Listen carefully and get this story straight, Peter told them. These people aren't drunk as some of you suspect. They haven't had time to get drunk—it's only nine o'clock in the morning – what is going on here is what the prophet Joel announced would happen: "In the Last Days," God says "I will pour out my Spirit on every kind of people: Your sons will prophesy also your daughters; your young men will see visions, your old men dream dreams. When the time comes, I'll pour out my Spirit on those who serve me, men and women both, and they'll prophesy. I'll set wonders in the sky above and signs on the earth below… Eventually the crowd cried: Cut to the quick… what do we do?" Peter said, "Change your life. Turn to God and be baptized, each of you, in the name of Jesus Christ, so your sins are forgiven. Receive the gift of the Holy Spirit. The promise is targeted to you and your children, but also to all who are far away—whomever, in fact, our Master God invites…. Get out while you can; get out of this sick and stupid culture!" And that day about three thousand took him at his word, were baptized and signed up. They committed themselves to the teaching of the apostles, the life together, the common meal, and the prayers.

It is Jesus – the Word of God made flesh for our time – that attracts, heals and transforms: not the sanctuary, not the organ, not our guitars, nor our music, not the preacher nor the teacher, not the children or the building – it is Jesus and Jesus only. Do you know that great Bible story from Matthew 17 we call the transfiguration?

Jesus needs time for prayer and discernment so he gets Peter and James to go with him up Mount Hermon near Caesarea Philippi. It is over 9,000 feet high – and what do elevated places suggest in the Bible? Something holy and sacred is going to take place, right. And what happens? Jesus has a mystical encounter with Moses and Elijah – the essence of the Law and the Prophets – meet him on Mt. Hermon to strengthen and encourage him. Which is a pretty cool thing to have happen – I would love it if one day in my prayers I was surrounded by God’s blinding light and given the chance to talk things over with Moses and Elijah – but that isn’t the whole point of the story. No, because what happens next? Peter and James get caught up in the moment and want to stay on the mountain top; it is totally human and they just want to keep having this magical mystery tour when out of nowhere comes the voice of God saying: THIS IS MY SON, THE BELOVED… LISTEN TO HIM. And when they looked up… they saw no one except Jesus alone.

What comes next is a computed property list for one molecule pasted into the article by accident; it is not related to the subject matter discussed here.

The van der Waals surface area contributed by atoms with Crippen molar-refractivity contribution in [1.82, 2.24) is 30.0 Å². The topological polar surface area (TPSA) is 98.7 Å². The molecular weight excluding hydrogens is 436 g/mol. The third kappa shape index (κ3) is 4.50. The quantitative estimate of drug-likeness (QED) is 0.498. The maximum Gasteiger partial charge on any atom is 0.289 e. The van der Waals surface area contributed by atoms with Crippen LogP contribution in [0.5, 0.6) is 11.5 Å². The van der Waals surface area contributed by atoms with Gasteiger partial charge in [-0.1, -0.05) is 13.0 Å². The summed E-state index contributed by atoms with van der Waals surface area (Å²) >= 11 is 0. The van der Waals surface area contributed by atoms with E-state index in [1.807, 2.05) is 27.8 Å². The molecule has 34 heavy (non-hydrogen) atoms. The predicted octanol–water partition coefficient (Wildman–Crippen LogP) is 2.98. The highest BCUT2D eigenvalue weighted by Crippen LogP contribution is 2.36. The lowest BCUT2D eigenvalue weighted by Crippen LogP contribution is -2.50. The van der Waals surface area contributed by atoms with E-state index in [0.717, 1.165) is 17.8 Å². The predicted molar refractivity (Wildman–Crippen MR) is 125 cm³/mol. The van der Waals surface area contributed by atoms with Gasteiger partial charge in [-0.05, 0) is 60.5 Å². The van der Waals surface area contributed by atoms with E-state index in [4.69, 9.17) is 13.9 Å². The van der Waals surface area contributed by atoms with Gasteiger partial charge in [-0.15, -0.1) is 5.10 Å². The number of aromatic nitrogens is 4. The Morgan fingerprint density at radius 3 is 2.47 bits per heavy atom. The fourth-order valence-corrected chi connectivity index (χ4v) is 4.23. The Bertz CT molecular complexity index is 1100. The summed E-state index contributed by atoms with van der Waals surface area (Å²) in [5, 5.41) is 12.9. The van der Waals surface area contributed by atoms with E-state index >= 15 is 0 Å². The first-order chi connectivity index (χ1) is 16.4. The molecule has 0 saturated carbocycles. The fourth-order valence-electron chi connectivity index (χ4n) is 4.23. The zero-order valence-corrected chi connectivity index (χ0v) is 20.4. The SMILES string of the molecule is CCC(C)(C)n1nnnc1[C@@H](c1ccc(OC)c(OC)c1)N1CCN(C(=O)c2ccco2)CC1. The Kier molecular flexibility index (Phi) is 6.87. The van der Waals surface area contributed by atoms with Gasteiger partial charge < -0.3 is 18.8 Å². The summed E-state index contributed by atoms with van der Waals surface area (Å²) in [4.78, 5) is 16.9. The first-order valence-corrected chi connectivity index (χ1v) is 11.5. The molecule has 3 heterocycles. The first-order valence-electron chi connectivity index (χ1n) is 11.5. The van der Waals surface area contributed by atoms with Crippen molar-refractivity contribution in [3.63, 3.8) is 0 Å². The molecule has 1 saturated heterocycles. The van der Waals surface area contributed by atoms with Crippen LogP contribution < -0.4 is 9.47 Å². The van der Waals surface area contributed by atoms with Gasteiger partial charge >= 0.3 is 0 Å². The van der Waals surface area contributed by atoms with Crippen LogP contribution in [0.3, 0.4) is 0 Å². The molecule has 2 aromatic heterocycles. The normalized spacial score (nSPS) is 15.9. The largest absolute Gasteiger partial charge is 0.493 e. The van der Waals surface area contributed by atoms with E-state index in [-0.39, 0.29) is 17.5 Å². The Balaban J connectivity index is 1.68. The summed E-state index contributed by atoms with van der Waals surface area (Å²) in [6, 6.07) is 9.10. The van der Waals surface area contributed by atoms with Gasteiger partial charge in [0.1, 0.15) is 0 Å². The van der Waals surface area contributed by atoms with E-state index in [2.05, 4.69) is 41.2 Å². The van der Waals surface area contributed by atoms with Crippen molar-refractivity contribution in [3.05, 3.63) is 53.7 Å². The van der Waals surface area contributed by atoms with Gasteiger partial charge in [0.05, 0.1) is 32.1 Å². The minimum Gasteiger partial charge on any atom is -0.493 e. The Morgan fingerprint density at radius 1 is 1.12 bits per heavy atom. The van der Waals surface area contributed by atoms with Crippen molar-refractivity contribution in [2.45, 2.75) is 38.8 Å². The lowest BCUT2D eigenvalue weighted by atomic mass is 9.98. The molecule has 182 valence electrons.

They saw no one except Jesus alone – so let’s be clear about this from the get go – it is Jesus and Jesus only – his living spirit within and among us – that is going to attract others into the community of faith. So, based on this truth, what really fascinates me is trying to figure out how we make Jesus real and visible and alive for our time. How do we – in 2008 – show Christ’s living spirit to Pittsfield?

It is not coincidental that the gospel reading always assigned to the first Sunday after Easter is the one we’ve read today – and I think there are some important clues in it for us – so let’s look at it carefully. First, there are Christ’s words, “Peace be to you.” Most of the time we treat these words as a personal blessing for inner tranquility, but scholars are clear that the peace Jesus offers – eireneuo— refers to the social relations between the people of his community. When this word, peace, is used in Romans 12: 18 it has to do with cooperation among different types of people: Do not repay anyone evil for evil; but take thought for what is noble in the sight of all. And if it is possible, so far as it depends on you, live peaceably with all. Beloved, never avenge yourselves… do not be overcome by evil, but overcome evil with good. Same is true in II Corinthians 13: Sisters and brothers, Paul says, put things in order, listen to my appeal and learn to agree with one another and live in peace… greet one another with a holy grace and the grace of the Lord Jesus Christ… will be with you always.